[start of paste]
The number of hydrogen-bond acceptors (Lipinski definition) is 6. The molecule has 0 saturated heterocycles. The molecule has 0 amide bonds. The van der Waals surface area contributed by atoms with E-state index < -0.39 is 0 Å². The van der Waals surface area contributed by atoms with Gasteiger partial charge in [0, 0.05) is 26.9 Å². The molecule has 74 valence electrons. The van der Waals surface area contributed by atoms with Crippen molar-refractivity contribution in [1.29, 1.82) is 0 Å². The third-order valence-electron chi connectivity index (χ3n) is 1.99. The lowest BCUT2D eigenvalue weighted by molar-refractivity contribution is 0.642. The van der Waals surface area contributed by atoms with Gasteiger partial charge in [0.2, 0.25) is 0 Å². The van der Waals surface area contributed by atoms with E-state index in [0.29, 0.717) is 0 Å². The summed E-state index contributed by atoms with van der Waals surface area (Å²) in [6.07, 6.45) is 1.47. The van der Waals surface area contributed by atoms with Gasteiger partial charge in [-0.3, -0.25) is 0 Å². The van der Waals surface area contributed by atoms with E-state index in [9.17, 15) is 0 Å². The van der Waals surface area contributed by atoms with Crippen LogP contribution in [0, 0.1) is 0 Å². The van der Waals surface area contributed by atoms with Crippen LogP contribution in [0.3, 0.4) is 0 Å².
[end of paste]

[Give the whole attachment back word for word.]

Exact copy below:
The number of hydrogen-bond acceptors (Lipinski definition) is 6. The molecule has 0 saturated heterocycles. The molecule has 0 amide bonds. The van der Waals surface area contributed by atoms with E-state index < -0.39 is 0 Å². The van der Waals surface area contributed by atoms with Gasteiger partial charge in [0, 0.05) is 26.9 Å². The molecule has 74 valence electrons. The van der Waals surface area contributed by atoms with Crippen molar-refractivity contribution in [1.29, 1.82) is 0 Å². The third-order valence-electron chi connectivity index (χ3n) is 1.99. The lowest BCUT2D eigenvalue weighted by molar-refractivity contribution is 0.642. The van der Waals surface area contributed by atoms with Gasteiger partial charge in [0.2, 0.25) is 0 Å². The van der Waals surface area contributed by atoms with E-state index in [0.29, 0.717) is 0 Å². The summed E-state index contributed by atoms with van der Waals surface area (Å²) in [6.07, 6.45) is 1.47. The van der Waals surface area contributed by atoms with Gasteiger partial charge in [-0.3, -0.25) is 0 Å². The van der Waals surface area contributed by atoms with E-state index in [9.17, 15) is 0 Å². The van der Waals surface area contributed by atoms with Crippen LogP contribution in [0, 0.1) is 0 Å². The van der Waals surface area contributed by atoms with Crippen LogP contribution in [0.3, 0.4) is 0 Å².